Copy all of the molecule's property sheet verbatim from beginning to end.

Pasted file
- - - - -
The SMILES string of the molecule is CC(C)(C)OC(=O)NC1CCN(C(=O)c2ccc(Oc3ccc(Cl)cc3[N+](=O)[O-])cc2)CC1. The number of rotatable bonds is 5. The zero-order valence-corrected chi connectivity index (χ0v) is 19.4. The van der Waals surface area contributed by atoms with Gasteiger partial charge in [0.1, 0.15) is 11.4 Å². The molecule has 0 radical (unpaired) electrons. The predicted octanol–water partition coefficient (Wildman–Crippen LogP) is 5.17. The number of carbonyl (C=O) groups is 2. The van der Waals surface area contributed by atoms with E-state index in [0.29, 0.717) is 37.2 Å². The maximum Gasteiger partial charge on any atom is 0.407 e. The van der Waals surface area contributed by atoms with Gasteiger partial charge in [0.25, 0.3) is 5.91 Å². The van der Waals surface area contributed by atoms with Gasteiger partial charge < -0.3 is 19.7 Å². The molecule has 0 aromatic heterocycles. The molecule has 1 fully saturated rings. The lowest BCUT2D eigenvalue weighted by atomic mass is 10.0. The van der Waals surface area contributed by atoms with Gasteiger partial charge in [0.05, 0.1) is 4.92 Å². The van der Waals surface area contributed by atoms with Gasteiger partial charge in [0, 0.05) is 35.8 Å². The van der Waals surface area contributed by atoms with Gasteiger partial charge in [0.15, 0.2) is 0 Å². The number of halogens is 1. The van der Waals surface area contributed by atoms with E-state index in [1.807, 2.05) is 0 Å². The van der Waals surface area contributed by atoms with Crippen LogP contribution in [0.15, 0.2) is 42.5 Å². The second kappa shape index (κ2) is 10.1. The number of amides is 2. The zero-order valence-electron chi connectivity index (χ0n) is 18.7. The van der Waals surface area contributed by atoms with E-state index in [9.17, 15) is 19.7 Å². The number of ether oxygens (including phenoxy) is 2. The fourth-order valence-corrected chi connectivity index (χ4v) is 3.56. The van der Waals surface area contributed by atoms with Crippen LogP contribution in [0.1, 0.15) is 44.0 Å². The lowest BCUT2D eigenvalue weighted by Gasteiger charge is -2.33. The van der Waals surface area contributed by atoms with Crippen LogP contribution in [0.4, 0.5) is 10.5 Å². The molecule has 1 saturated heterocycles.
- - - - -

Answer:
The SMILES string of the molecule is CC(C)(C)OC(=O)NC1CCN(C(=O)c2ccc(Oc3ccc(Cl)cc3[N+](=O)[O-])cc2)CC1. The number of rotatable bonds is 5. The zero-order valence-corrected chi connectivity index (χ0v) is 19.4. The van der Waals surface area contributed by atoms with Gasteiger partial charge in [0.1, 0.15) is 11.4 Å². The molecule has 0 radical (unpaired) electrons. The predicted octanol–water partition coefficient (Wildman–Crippen LogP) is 5.17. The number of carbonyl (C=O) groups is 2. The van der Waals surface area contributed by atoms with E-state index in [0.29, 0.717) is 37.2 Å². The maximum Gasteiger partial charge on any atom is 0.407 e. The van der Waals surface area contributed by atoms with Gasteiger partial charge in [0.25, 0.3) is 5.91 Å². The van der Waals surface area contributed by atoms with Gasteiger partial charge < -0.3 is 19.7 Å². The molecule has 0 aromatic heterocycles. The molecule has 1 fully saturated rings. The lowest BCUT2D eigenvalue weighted by atomic mass is 10.0. The van der Waals surface area contributed by atoms with Gasteiger partial charge in [0.05, 0.1) is 4.92 Å². The van der Waals surface area contributed by atoms with Gasteiger partial charge in [0, 0.05) is 35.8 Å². The van der Waals surface area contributed by atoms with Gasteiger partial charge in [0.15, 0.2) is 0 Å². The number of halogens is 1. The van der Waals surface area contributed by atoms with E-state index in [1.807, 2.05) is 0 Å². The van der Waals surface area contributed by atoms with Crippen LogP contribution in [0.15, 0.2) is 42.5 Å². The second kappa shape index (κ2) is 10.1. The number of amides is 2. The zero-order valence-electron chi connectivity index (χ0n) is 18.7. The van der Waals surface area contributed by atoms with E-state index in [9.17, 15) is 19.7 Å². The number of ether oxygens (including phenoxy) is 2. The fourth-order valence-corrected chi connectivity index (χ4v) is 3.56. The van der Waals surface area contributed by atoms with Crippen LogP contribution in [0.1, 0.15) is 44.0 Å². The lowest BCUT2D eigenvalue weighted by Gasteiger charge is -2.33. The van der Waals surface area contributed by atoms with Crippen LogP contribution in [0.4, 0.5) is 10.5 Å². The molecule has 1 saturated heterocycles.